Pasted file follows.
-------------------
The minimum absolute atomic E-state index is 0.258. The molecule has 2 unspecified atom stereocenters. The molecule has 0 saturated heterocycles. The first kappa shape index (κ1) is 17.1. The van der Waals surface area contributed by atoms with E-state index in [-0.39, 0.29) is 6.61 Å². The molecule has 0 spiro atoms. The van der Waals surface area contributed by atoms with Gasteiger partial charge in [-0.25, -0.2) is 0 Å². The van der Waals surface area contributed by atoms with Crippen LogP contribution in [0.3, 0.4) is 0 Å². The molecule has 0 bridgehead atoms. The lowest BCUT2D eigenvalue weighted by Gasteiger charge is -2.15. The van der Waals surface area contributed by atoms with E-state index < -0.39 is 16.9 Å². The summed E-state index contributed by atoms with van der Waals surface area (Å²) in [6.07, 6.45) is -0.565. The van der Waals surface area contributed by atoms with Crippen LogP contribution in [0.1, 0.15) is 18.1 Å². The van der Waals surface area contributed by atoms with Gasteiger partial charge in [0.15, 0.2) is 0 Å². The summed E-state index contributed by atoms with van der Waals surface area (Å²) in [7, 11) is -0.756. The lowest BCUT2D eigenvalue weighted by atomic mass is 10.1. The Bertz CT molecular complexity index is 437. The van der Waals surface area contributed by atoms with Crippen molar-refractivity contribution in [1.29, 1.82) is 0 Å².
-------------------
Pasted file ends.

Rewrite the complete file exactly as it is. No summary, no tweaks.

The minimum absolute atomic E-state index is 0.258. The molecule has 2 unspecified atom stereocenters. The molecule has 0 saturated heterocycles. The first kappa shape index (κ1) is 17.1. The van der Waals surface area contributed by atoms with E-state index in [-0.39, 0.29) is 6.61 Å². The molecule has 0 spiro atoms. The van der Waals surface area contributed by atoms with Gasteiger partial charge in [-0.25, -0.2) is 0 Å². The van der Waals surface area contributed by atoms with Crippen LogP contribution in [0.3, 0.4) is 0 Å². The molecule has 0 bridgehead atoms. The lowest BCUT2D eigenvalue weighted by Gasteiger charge is -2.15. The van der Waals surface area contributed by atoms with E-state index < -0.39 is 16.9 Å². The summed E-state index contributed by atoms with van der Waals surface area (Å²) in [6.07, 6.45) is -0.565. The van der Waals surface area contributed by atoms with Crippen LogP contribution in [0.1, 0.15) is 18.1 Å². The van der Waals surface area contributed by atoms with Gasteiger partial charge in [0.15, 0.2) is 0 Å². The summed E-state index contributed by atoms with van der Waals surface area (Å²) in [7, 11) is -0.756. The lowest BCUT2D eigenvalue weighted by atomic mass is 10.1. The Bertz CT molecular complexity index is 437. The van der Waals surface area contributed by atoms with Crippen molar-refractivity contribution in [1.29, 1.82) is 0 Å².